Okay, you’re not nerdy like us. You don’t know the DC Comics hero Booster Gold. Well, he’s a super hero. From the future. He came back to our time – from the future – and uses all of his advanced technology to help us, the citizens of his past. Above, you’ll find the cover of Booster Gold #14, published way back in the simple and easy days of 1987. Here’s our question: If, as the cover indicates, Booster Gold is a fugitive, sought by the police, why does the wanted poster say he is wanted for “treason and theft”? I mean, isn’t it enough to just say he’s wanted for treason? Do we really need to throw theft in there, too? That’s like saying: “Wanted for Treason and Jaywalking.” Keep it simple, future police!
Andy Mergendahl at Lawyerist concludes that “Music on Vinyl is Better.” This is one of the most important issues facing lawyers, actually. We will not be left out of this debate. We will respond with a far more substantive post sometime in the future, but until then, read Andy’s piece. We welcome your comments on this issue.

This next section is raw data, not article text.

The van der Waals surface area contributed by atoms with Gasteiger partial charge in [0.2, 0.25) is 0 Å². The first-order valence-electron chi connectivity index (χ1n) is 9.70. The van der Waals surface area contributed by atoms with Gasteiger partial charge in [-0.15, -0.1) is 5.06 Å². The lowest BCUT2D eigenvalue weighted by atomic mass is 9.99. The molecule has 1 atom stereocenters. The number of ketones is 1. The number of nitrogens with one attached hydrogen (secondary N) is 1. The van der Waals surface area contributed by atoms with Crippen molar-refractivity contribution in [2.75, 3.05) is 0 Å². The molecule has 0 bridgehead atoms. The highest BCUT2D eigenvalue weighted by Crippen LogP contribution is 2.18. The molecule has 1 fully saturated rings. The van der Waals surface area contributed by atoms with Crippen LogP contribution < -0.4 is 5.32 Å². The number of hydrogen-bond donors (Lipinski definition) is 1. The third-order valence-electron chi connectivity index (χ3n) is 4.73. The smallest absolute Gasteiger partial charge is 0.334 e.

In this interesting post, our friends at The Law and The Multiverse blog answer this question: “[W]hat would happen if a superhero was summoned for jury service in his/her secret identity, and the case turned out to be one where the character had been involved as a crimefighter and might even be expected to appear as a witness?”
By the way, since we’re talking about music, friend of the blog Matt Wake had his first piece published in Paste Magazine this week. The title: “16 Musicians Discuss Their First Concert T-Shirts.” We here at Abnormal Use would tell you about our first concert t-shirts, but unfortunately, they were all purchased during our embarrassing heavy metal stage.
Lo and behold! David Francis of The Blog respond to our prior post, “Deposing Siri,” in his own post, entitled “Suing Siri: Deceptive Advertising or Frivolous Lawsuit?“